When a doctor told a mother that her son suffering from a muscular diseases needed a bicycle to keep his muscles moving, she turned to the Toys for Tots for help.
She couldn’t afford a bicycle, so she went to the organization’s toy distribution event a couple of years ago.
“When she got there, she was about the third to the last parent there, and we had one bike left. We handed that bike to her, and she crumbled right there in front of us,” recalled Herb Roshell, captain of the Toys for Tots efforts in Land O’ Lakes and part of Lutz.
“It’s those kinds of experiences that keep us empowered to do this,” he said.
The United States Marine Corps Reserve has been doing this for more than 65 years, creating a national program that distributes toys to needy children during the holidays.
In Roshell’s area alone, the program has distributed to more than 500 children from nearly 400 families last year.
Each child gets two to three toys, plus games for the family and stocking stuffers.
To keep up with this year’s demand, the program is back with its familiar toy drop-off boxes in various businesses in the community.
Roshell estimates that around 100 locations will sign up for the boxes, and collect new, unwrapped toys for children of various ages.
The U.S. Postal Service also will collect toys that residents leave out by their mailboxes on Dec. 5.
Toys will be distributed Dec. 19 at the Land O’ Lakes Community Center, 5401 Land O’ Lakes Blvd., beginning at 8 a.m.
Those toys might not seem like much in the big picture, but to a mother struggling to provide for her family or a child who sees their peers with gifts, it means a lot.
“If we didn’t have it, it would really hurt our community a lot,” Roshell said.
His wife, Stephanie, knows that firsthand. As a young single mother, she used Toys for Tots when she moved and found out her job had been eliminated. She now spends her time helping those in need, and recognizes the empowerment of simple kindnesses.
“I was homeless as a teenager and vowed that if I ever came out of my poverty state that I would never, ever forget about the children and the youth that are struggling,” Stephanie said. “I’ve stood in their shoes before, and I know personally how it made me feel, so I want them to feel that same sense of gratification that I felt.”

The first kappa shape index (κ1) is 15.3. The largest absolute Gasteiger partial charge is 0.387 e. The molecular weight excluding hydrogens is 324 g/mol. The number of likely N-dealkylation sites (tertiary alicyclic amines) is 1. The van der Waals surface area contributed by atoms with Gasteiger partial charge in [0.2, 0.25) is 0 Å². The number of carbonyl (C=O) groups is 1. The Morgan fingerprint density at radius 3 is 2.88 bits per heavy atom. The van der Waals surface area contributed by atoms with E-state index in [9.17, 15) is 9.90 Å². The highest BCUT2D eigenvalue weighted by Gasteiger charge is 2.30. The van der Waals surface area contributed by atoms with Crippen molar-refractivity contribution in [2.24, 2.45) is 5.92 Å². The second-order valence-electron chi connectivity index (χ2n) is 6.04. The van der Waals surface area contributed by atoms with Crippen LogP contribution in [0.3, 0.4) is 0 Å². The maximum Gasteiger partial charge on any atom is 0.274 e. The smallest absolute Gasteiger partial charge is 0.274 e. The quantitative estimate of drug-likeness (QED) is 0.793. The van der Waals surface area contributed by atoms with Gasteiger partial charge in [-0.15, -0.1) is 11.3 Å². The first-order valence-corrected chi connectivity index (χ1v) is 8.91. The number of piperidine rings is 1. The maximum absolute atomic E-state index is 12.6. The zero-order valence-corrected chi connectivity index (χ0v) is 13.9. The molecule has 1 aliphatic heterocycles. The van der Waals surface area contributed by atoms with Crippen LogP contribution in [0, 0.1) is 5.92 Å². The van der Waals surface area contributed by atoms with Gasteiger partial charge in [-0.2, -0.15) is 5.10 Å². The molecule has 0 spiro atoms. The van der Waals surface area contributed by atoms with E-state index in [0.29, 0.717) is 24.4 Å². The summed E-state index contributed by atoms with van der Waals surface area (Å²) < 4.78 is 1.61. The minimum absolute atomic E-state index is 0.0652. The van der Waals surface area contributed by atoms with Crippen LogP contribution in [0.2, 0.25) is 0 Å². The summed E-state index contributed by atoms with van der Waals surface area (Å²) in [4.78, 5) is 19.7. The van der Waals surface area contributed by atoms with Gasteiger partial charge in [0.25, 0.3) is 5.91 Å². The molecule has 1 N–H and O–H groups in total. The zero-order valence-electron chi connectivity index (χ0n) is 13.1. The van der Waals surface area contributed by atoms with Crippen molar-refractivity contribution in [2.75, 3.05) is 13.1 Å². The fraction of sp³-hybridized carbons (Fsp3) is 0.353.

Parents or guardians who utilize Toys for Tots feel like they’re shopping when the toys are selected.
At the distribution center Dec. 19, they get assistance from “deputized elves” to help pick out just the right gift for their children. The “elves” are volunteers who meet with regional coordinator Bob Loring, and pledge to offer support and encouragement at the event to help parents choose gifts.
Just being able to provide some holiday cheer for their family boosts family bonds, according to the Roshells.
“It bridges that gap in the family, so the child is looking to that parent as still being that hero,” Stephanie said.
For those parents to remain heroes, the Roshells and many others in the Toys for Tots program work hard to make each year a success.
In the Land O’ Lakes area they expect to collect 1,700 to 2,000 items for distribution. And, unless there’s a large need elsewhere or they have a surplus, the toys donated within the community, stay here.
While individuals and businesses are generous with donations, there are specific needs each year that pose a challenge.
Children between 8 and 12, especially boys, usually receive the least donations, Herb Roshell said.
Boys that age like handheld games and girls enjoy makeup kits, and Toys for Tots wants to make sure there are enough to go around.
The postal service pickup is an important method of toy collection, but response has dropped off in recent years.
The postal service doesn’t cover the organization’s postage anymore, so it’s up to them to get the word out about the Dec. 5 collection date.
Helping those in need makes Dec. 19 a special day for families who wouldn’t otherwise have presents for their children.
And, it’s pretty special for the Toys for Tots family, too, since they get to see their efforts pay off with a bounty of gifts going to local homes, making families’ holidays a little brighter.
For people like Stephanie Roshell, who has been on both sides, it’s an important part of the holiday season.
Published November 25, 2015